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Wilfrid Laurier University Faculty of Science
October 26, 2016
Canadian Excellence


History of Laurier Biology

The Department was founded in 1962, with the appointment of a single professor, Dr. Duncan MacLulich. In the early years, both the Department and the University were small; in 1966/67, of the 2,039 full-time students at WLU, 180 were in Science programs and 20 graduated with a General BSc in Biology. By 1993/94, both the University and the Biology Department had grown considerably. There were 5,113 full-time undergraduates 267 of these were in Biology programs. The Department consisted of seven faculty members, and three support staff. That year, we graduated 52 students with a three-year General degree, and 21 students with a 4-year Honours degree. In 2012/13, there were ~ 12,000 full-time undergraduate students at the Laurier Waterloo campus, with about 750 in Biology programs. At Spring Convocation 2013, 103 Biology majors graduated with an Honours degree. Today we have 16 full-time faculty members (in addition, our President and our Vice-President: Academic are also biologists), three instructional-support staff, four technical support staff, and two administrative support staff. A slide show presents an overview of the research and teaching interests of our faculty members.

The completion of the Science Building in 1994 was an important event in the history of the Department. For the first time, we were able to house our facilities for teaching and research under one roof, in a building that is as attractive as it is functional. In 2000, the Faculty of Arts and Science was split into two separate Faculties, and in February, the appointment of the first Dean of Science, Dr. Art Szabo, was the beginning of significant growth for all the science departments, including Biology. Funding from the Canada Foundation for Innovation (CFI) and the Ontario Innovation Trust (OIT) allowed the construction of the Laurier Science Research Centre (LSRC), opened in Spring 2004. The Biology Department has well-designed research laboratories, instrument rooms, plant growth facilities, a Herbarium, animal specimen storage, and study spaces for graduate students in the LSRC. In 2007, we mounted a graduate program for the first time a research-based Master of Science Program in Integrative Biology. To date we have graduated 40 students from that program and we currently have 40 students.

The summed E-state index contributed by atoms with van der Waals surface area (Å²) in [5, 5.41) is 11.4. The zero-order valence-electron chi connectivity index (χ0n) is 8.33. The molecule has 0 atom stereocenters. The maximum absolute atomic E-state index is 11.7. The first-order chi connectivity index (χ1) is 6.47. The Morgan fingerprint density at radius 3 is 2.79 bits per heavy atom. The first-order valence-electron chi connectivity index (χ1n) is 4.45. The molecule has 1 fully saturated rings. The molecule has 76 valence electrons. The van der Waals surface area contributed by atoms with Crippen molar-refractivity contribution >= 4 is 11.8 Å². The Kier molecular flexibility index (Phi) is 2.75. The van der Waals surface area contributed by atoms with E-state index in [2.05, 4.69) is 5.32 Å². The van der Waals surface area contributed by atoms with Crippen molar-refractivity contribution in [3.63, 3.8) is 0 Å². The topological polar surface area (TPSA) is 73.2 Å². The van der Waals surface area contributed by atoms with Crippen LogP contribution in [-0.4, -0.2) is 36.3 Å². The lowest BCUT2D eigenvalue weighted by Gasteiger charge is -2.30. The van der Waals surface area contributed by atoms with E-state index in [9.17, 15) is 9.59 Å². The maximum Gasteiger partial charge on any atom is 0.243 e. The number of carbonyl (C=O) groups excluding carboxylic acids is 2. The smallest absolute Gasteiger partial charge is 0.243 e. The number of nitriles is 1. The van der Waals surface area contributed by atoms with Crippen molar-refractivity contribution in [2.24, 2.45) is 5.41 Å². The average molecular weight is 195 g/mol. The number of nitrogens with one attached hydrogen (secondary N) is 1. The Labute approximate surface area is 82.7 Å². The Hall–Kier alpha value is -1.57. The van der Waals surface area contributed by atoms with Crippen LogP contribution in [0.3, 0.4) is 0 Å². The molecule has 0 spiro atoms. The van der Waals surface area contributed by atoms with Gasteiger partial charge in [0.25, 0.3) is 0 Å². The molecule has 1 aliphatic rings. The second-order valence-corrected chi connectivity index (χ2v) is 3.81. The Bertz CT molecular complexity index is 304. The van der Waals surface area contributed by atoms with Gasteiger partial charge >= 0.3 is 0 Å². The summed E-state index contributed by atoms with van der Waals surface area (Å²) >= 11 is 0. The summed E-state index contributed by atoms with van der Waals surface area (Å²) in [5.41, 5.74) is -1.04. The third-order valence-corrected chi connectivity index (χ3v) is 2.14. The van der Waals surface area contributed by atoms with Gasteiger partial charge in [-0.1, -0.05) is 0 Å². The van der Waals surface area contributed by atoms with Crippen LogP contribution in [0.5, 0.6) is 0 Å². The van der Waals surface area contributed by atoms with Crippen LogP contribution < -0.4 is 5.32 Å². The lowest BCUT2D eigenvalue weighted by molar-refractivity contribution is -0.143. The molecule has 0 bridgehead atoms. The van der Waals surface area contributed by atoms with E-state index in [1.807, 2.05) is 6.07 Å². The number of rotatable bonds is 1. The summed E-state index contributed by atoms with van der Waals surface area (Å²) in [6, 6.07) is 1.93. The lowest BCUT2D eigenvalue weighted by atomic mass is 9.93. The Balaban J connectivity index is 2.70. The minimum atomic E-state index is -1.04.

Faculty members and their students, both undergraduate and graduate, are involved in many exciting areas of research. Many are involved in cross-disciplinary research sponsored by Laurier research centres or institutes, such as the SHARCNET Consortium or the Laurier Institute for Water Science.  While the Laurier Institute of Water Science is a recent initiative, the research projects undertaken by its members builds upon the tradition of integrative work established by our founding faculty members, Dr. MacLulich, Dr. Arnold Wellwood and Dr. Robert McCauley.

We have maintained two valuable collections of biological specimens since the beginning of the Department. Our Animal Archives contains reference collections, primarily of fishes (~40,000 specimens in 4,400 lots), mollusks (~1,500 lots), fossils and insects. The Herbarium was established by Dr. Arnold Wellwood, was maintained for many years by Dr. Laima Kott, and is now under the curatorial care of Dr. Mihai Costea. The plant collection initial focus was on material from southern Ontario, and consists of ~8,000 vascular plants and ~1,500 bryophyte and lichen speciments. Dr. Costea has expanded the collection, especially in the Cuscuta, to include specimens from all over the world.